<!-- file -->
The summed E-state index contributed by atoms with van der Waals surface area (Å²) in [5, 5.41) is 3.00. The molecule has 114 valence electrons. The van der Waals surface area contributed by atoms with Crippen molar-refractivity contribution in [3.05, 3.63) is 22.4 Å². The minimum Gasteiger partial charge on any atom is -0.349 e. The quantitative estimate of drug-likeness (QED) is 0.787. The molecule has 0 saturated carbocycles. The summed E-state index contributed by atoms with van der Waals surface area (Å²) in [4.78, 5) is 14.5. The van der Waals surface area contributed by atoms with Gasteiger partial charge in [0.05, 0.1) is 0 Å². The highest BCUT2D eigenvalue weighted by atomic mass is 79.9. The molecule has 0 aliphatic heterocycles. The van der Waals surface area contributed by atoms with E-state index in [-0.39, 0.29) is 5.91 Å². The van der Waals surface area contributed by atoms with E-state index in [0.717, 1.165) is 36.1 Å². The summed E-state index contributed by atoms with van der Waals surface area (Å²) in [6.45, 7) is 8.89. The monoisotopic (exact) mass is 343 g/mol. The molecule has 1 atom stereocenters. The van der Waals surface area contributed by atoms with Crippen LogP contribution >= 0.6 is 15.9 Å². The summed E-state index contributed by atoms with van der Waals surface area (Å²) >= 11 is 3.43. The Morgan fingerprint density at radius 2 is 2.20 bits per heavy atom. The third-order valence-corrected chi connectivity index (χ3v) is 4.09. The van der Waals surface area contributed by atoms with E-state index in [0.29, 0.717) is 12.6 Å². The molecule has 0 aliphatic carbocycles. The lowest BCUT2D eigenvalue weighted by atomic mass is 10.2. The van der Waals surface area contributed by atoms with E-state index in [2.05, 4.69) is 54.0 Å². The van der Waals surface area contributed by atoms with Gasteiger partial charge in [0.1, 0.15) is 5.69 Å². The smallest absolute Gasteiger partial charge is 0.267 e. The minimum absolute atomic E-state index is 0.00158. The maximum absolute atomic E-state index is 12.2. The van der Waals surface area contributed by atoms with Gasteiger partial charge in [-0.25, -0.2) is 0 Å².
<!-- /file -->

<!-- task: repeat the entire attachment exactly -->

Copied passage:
The summed E-state index contributed by atoms with van der Waals surface area (Å²) in [5, 5.41) is 3.00. The molecule has 114 valence electrons. The van der Waals surface area contributed by atoms with Crippen molar-refractivity contribution in [3.05, 3.63) is 22.4 Å². The minimum Gasteiger partial charge on any atom is -0.349 e. The quantitative estimate of drug-likeness (QED) is 0.787. The molecule has 0 saturated carbocycles. The summed E-state index contributed by atoms with van der Waals surface area (Å²) in [4.78, 5) is 14.5. The van der Waals surface area contributed by atoms with Gasteiger partial charge in [0.05, 0.1) is 0 Å². The highest BCUT2D eigenvalue weighted by atomic mass is 79.9. The molecule has 0 aliphatic heterocycles. The van der Waals surface area contributed by atoms with E-state index in [-0.39, 0.29) is 5.91 Å². The van der Waals surface area contributed by atoms with E-state index in [0.717, 1.165) is 36.1 Å². The summed E-state index contributed by atoms with van der Waals surface area (Å²) in [6.45, 7) is 8.89. The monoisotopic (exact) mass is 343 g/mol. The molecule has 1 atom stereocenters. The van der Waals surface area contributed by atoms with Crippen LogP contribution >= 0.6 is 15.9 Å². The summed E-state index contributed by atoms with van der Waals surface area (Å²) >= 11 is 3.43. The Morgan fingerprint density at radius 2 is 2.20 bits per heavy atom. The third-order valence-corrected chi connectivity index (χ3v) is 4.09. The van der Waals surface area contributed by atoms with E-state index in [0.29, 0.717) is 12.6 Å². The molecule has 0 aliphatic carbocycles. The lowest BCUT2D eigenvalue weighted by atomic mass is 10.2. The van der Waals surface area contributed by atoms with E-state index in [2.05, 4.69) is 54.0 Å². The van der Waals surface area contributed by atoms with Gasteiger partial charge in [0.1, 0.15) is 5.69 Å². The smallest absolute Gasteiger partial charge is 0.267 e. The minimum absolute atomic E-state index is 0.00158. The maximum absolute atomic E-state index is 12.2. The van der Waals surface area contributed by atoms with Gasteiger partial charge in [-0.25, -0.2) is 0 Å².